In the 1560s Samuel Quieccheberg, a Belgian scholar of German adoption, had deemed the ideal museum to be “a theatre of the broadest scope, containing authentic materials and precise reproductions of the whole universe.” Accumulating, defining, and classifying the rare and the unique was the founding aim of cabinets of curiosities, coupled with placing them in special settings that would imbue them with added layers of meaning. From the British Museum and the Hermitage, to the Louvre and the Uffizi, the history of Europe’s (and the world’s) largest museums harks back to such early collections of princes and kings, noblemen and merchants, scholars and scientists. The trompe l’oeil painting in the heading, made by the German artist Domenico Remps in 1690, testifies to the importance that cabinets of curiosities had attained all over Europe by the end of seventeenth century, bringing viewers face to face with the curator’s conception of the entire world.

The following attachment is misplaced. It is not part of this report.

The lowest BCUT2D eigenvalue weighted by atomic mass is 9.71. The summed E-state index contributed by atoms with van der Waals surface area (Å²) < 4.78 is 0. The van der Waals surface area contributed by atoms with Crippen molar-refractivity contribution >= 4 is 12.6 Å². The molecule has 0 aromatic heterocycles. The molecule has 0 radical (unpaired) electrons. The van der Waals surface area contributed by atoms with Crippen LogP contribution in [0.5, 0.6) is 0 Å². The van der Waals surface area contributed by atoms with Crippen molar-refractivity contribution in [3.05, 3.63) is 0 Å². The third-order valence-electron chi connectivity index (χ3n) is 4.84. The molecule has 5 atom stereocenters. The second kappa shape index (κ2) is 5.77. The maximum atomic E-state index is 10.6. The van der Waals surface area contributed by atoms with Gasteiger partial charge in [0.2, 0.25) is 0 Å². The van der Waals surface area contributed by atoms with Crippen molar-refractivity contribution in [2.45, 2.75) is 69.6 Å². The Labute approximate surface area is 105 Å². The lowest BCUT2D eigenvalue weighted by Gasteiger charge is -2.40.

And yet, beginning in the seventeenth century, the focus of collecting shifted and broadened. The image above shows a little private chamber or study, a studiolo, the successor to the Renaissance cabinet of curiosities. Developing one’s knowledge of the world through a range of interests was coming to be seen as an essential part of a well-to-do person’s education. As knowledge was not yet compartmentalized in the way it is today, in Francken’s painting we see an array of tropical sea-shells and shark teeth, alongside a collection of Greek and Roman coins, all surrounded by a series of religious, history, and landscape paintings. The eighteenth century rise of well-defined disciplines, such as antiquarianism or archaeology, meant that collections could no longer represent just the wealth and intelligence of the owner. Now they also needed to make sense of the world we lived in a more objective and scientific way. This is what the human skull we see to the right of the top shelf in Remps’ cabinet anticipates — an existential urge to understand life in all its transience, coupled with the recognition that whatever wealth one might accrue, death will at once take away.